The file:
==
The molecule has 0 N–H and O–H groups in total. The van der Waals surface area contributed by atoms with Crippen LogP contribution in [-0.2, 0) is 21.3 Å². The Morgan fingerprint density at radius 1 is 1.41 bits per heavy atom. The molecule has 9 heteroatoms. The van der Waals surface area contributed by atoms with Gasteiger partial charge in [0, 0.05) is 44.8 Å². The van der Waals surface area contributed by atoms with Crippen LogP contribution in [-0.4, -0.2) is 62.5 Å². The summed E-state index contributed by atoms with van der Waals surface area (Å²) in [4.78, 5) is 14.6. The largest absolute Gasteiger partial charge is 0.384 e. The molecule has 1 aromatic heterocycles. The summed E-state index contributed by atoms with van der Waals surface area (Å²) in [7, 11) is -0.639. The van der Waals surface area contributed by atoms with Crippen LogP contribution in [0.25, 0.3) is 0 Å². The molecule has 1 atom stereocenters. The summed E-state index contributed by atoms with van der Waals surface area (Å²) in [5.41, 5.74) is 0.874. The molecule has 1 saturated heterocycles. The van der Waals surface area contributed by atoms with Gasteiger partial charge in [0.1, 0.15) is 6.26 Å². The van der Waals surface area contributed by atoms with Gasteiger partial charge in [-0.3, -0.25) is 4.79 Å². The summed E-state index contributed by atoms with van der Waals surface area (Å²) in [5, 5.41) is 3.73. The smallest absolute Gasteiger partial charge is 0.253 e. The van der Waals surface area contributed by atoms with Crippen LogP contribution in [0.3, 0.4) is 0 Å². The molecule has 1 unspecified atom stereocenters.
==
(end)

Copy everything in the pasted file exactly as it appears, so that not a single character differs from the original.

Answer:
The molecule has 0 N–H and O–H groups in total. The van der Waals surface area contributed by atoms with Crippen LogP contribution in [-0.2, 0) is 21.3 Å². The Morgan fingerprint density at radius 1 is 1.41 bits per heavy atom. The molecule has 9 heteroatoms. The van der Waals surface area contributed by atoms with Gasteiger partial charge in [0, 0.05) is 44.8 Å². The van der Waals surface area contributed by atoms with Crippen LogP contribution in [-0.4, -0.2) is 62.5 Å². The summed E-state index contributed by atoms with van der Waals surface area (Å²) in [4.78, 5) is 14.6. The largest absolute Gasteiger partial charge is 0.384 e. The molecule has 1 aromatic heterocycles. The summed E-state index contributed by atoms with van der Waals surface area (Å²) in [7, 11) is -0.639. The van der Waals surface area contributed by atoms with Crippen LogP contribution in [0.25, 0.3) is 0 Å². The molecule has 1 atom stereocenters. The summed E-state index contributed by atoms with van der Waals surface area (Å²) in [5.41, 5.74) is 0.874. The molecule has 1 saturated heterocycles. The van der Waals surface area contributed by atoms with Gasteiger partial charge in [0.1, 0.15) is 6.26 Å². The van der Waals surface area contributed by atoms with Gasteiger partial charge in [-0.3, -0.25) is 4.79 Å². The summed E-state index contributed by atoms with van der Waals surface area (Å²) in [5, 5.41) is 3.73. The smallest absolute Gasteiger partial charge is 0.253 e. The van der Waals surface area contributed by atoms with Crippen LogP contribution in [0.3, 0.4) is 0 Å². The molecule has 1 unspecified atom stereocenters.